Blood on the Tracks: Two Horses Die on Preakness Day

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3 min read

On Saturday, May 21, 2016, the world received yet another reminder that when you support horse racing, you support drug abuse. Two horses, Homeboykris and Pramedya, died during the Preakness Stakes in Baltimore. Although death on the racetrack is nothing new—an estimated three Thoroughbreds die every day in North America because of catastrophic injuries during races—it’s still shocking when animals are pushed beyond their physical breaking points for the sake of human entertainment.
Horse race

According to reports, Homeboykris died shortly after having his picture taken in the winner’s circle, while Pramedya was euthanized on the track after breaking her left front leg.

PETA wants to know what condition these horses were in before the races and is calling on their owners to immediately release veterinary records and a complete list of medications that the horses were administered in the two weeks before the Preakness races.

Studies—and our own investigations—have shown that most breakdowns and deaths occur because horses have pre-existing injuries that are masked by the excessive use of legal medications. We want to know if that is what happened in the cases of Pramedya and Homeboykris. We have been advocating for no medications to be administered to horses in the two weeks before a race so that if a horse is sore or ill, the track veterinarian will be able to detect it. In today’s racing drug culture, at least three horses are dying every day on U.S. tracks. The foolish use of muscle relaxants, anti-inflammatory drugs, and other medications must end now.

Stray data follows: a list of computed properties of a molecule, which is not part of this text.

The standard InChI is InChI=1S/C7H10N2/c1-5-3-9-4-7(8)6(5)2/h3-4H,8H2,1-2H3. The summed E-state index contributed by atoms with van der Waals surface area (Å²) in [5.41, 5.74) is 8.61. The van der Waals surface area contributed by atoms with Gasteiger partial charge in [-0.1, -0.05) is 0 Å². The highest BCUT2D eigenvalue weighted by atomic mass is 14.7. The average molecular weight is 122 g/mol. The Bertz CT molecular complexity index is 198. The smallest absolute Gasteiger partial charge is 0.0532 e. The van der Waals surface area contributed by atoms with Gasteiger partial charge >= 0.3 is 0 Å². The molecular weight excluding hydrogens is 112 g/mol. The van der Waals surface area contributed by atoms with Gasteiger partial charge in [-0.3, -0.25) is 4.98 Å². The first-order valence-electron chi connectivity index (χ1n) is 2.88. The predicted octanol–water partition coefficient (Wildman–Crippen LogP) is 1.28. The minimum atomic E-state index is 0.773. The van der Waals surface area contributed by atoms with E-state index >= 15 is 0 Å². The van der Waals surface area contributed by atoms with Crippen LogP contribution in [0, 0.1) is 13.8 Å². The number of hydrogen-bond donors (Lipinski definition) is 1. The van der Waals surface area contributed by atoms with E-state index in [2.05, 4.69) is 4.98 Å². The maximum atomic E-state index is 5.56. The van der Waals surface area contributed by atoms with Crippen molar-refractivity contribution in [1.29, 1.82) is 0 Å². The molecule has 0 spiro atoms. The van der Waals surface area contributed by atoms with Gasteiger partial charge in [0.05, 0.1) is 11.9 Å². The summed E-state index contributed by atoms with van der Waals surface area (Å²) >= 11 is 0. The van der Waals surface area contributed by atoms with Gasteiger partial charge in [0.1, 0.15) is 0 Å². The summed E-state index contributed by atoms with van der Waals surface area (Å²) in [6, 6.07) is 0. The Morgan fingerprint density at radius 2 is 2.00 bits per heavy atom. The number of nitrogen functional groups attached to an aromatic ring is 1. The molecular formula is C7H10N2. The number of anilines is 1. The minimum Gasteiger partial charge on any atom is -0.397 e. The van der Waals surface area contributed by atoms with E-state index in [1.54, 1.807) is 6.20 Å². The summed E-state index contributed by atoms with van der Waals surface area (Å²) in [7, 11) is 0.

UPDATE: The necropsy report on the death of Homeboykris revealed no known cause for the heart attack that killed him – but did show he had 6 times the allowable amount of a strong anti-inflammatory drug in his system.

Statement from PETA Senior Vice President Kathy Guillermo on Homeboykris’ necropsy results:

Whatever caused the heart attack that killed Homeboykris, the elevated levels of corticosteroid in his blood clearly show that he should never have been on that track. He was apparently so sore that he was given a powerful anti-inflammatory drug in order to cope with the pain. The use of medication to keep horses on the track when they should be recuperating leads to breakdowns and should be prohibited. Homeboykris’ trainer also violated medication rules, and the $500 slap on the wrist that he got is unlikely to prevent such behavior in the future. He needs to keep injured and sore horses off the track, period.

What You Can Do

Please contact your U.S. representative and ask him or her to support the Horseracing Integrity and Safety Act of 2015, which would increase the oversight of drug use in horse racing and raise penalties for drug overuse.

Remember that the best thing that you can do for racehorses is never to attend or place a bet on any race, including the Preakness Stakes, the Kentucky Derby, and the Belmont Stakes.

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